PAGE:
She advises business owners to do their research before making decisions or executing tasks concerning their businesses. Annamary suggests that people should do their homework in the type of services, target clients, team, as well as the industry they want to venture into. This, she says, helps put the business in a position to kick off.

“We did not limit ourselves in terms of areas to practice law. We are covering the corporate arena, intellectual property, real estate, banking and finance, investment as well as tax,” Annamary explains.

Yvonne says she now understands that for a business to excel, consistency is key. She says despite the constraints that limit a business to prosper, one has to develop the courage to keep going, whilst seeking for ways to perfect the business.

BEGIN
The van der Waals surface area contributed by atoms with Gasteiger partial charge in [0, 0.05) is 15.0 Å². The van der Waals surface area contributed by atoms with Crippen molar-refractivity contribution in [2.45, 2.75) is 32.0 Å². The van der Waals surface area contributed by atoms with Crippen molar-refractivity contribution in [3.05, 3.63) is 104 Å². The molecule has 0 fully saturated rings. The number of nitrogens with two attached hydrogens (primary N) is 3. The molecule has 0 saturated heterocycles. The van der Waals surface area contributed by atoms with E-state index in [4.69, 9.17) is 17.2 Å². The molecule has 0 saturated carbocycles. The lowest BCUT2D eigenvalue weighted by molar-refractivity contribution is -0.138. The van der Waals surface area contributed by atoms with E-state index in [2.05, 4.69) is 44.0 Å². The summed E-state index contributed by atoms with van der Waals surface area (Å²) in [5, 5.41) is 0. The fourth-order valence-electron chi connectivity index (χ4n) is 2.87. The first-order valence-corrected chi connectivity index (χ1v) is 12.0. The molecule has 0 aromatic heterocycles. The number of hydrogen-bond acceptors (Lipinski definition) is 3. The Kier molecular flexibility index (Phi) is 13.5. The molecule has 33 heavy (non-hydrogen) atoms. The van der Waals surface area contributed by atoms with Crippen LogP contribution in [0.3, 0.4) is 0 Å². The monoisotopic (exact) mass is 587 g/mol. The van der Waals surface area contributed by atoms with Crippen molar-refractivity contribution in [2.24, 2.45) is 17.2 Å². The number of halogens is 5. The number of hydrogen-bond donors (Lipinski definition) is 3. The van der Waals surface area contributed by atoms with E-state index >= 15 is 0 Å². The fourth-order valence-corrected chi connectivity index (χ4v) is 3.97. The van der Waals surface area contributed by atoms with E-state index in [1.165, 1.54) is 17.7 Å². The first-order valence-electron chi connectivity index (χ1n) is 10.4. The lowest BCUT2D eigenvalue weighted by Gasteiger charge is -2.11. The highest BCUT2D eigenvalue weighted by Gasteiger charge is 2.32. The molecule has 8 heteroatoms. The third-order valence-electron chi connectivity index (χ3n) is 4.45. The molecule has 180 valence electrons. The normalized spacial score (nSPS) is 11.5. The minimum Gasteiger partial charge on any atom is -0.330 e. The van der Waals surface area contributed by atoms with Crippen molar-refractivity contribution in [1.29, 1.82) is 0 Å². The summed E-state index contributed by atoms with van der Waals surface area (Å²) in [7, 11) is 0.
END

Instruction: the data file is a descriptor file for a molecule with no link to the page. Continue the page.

“You must wear confidence like the greatest outfit it is, embrace mistakes made on the way to your goals because every day is a lesson in itself. But it is important to always believe in your capabilities. Giving up should not be an option,” says Yvonne.

Annamary says it is okay to walk when everybody else is running. Everyone has their own speed as long as you know what your focus is.

“If you ‘invest’ hard-work into something, it will always come back twofold - no matter how long it takes. Despite all we have been through, and the challenges that we are still facing, we believe that we are getting close to our goals,” she says.

Annamary also says that they want to get to a point where, if one talks about law and women in Tanzania, then Quinn Corporate Chambers should definitely get mentioned, too.